How does a human sweat gland work?

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How does a human sweat gland work?
(Diagram of dermal layers with sweat gland; National Institutes of Health.)

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About Sweating

Sweating is one of the ways that the human body regulates temperature. This can be in response to a rise in external temperature, or in internal temperature, from a fever, muscle exertion, or even anxiety. When the hypothalamus, an important gland in the brain, receives feedback that the body is hot, it sends signals to the sweat glands to begin pulling water and electrolytes from the body. Myoepithelial cells around the gland contract, forcing the sweat glands to discharge the fluid. The excretion and evaporation of sweat causes the body to cool.

Merocrine Sweat Glands

Merocrine sweat glands are the most numerous in the body; an adult has approximately 3 million of them. While merocrine sweat glands are located all over the body, the palms of the hands and soles of the feet have the highest concentration of them. The degree to which one sweats is determined by both hormonal and neural feedback. Sweat produced by the merocrine glands is 99 per cent water, with a small amount of electrolytes. One of these electrolytes, sodium chloride, gives sweat its salty taste.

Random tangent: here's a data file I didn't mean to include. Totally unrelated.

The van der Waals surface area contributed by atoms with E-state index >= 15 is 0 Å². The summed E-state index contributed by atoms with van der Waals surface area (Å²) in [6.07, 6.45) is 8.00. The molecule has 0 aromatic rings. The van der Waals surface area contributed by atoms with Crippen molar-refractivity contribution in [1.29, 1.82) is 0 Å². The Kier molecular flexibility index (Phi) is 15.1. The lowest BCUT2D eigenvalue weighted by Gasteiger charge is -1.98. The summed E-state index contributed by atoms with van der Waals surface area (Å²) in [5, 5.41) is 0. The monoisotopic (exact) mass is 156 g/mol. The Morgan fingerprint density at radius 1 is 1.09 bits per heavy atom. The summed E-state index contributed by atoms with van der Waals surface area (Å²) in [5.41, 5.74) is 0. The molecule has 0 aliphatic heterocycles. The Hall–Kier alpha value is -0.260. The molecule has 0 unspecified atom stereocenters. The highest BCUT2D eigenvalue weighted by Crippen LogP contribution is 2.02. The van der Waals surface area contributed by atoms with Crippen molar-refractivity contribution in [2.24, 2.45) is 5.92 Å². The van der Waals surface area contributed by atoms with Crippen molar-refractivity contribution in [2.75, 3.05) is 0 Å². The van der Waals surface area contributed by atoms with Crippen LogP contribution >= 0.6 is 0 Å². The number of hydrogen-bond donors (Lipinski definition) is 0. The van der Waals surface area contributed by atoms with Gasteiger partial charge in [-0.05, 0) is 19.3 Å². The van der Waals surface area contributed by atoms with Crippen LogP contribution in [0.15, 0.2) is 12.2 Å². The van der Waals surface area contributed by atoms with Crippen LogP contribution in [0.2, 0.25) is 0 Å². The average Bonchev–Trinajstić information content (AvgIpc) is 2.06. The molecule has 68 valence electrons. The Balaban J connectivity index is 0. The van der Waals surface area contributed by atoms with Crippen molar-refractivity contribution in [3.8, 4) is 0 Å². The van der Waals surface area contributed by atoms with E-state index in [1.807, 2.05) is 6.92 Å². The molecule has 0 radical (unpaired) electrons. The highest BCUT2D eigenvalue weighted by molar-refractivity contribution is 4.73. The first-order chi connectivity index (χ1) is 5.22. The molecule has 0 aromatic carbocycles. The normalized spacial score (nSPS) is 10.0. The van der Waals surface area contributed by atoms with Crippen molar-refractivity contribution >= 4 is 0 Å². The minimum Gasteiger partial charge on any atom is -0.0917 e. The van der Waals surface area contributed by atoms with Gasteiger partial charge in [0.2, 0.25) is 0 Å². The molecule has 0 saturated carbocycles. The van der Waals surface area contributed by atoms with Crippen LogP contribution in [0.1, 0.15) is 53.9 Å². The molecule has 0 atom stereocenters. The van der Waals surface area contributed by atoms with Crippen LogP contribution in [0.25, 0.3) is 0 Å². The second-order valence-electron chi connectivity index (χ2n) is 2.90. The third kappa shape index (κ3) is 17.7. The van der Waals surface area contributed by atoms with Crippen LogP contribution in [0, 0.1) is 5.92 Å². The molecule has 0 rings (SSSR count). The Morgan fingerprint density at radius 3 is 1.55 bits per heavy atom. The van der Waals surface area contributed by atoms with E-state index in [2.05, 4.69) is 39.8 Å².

How does a human sweat gland work?
Diagram of sweat glands, or "sudoriferous gland," from Gray's Anatomy

Apocrine Sweat Glands

Apocrine sweat glands are larger than merocrine glands, and they extend more deeply into the dermis. The apocrine glands are only in the armpits, groin and around the nipples, and they don't become active until puberty. Unlike merocrine glands, which discharge sweat onto the skin, apocrine glands discharge sweat into a hair follicle. Sweat produced by these glands is thicker, cloudier, and may have an odour. There is some evidence that they may also give off pheromones, but more research is needed.

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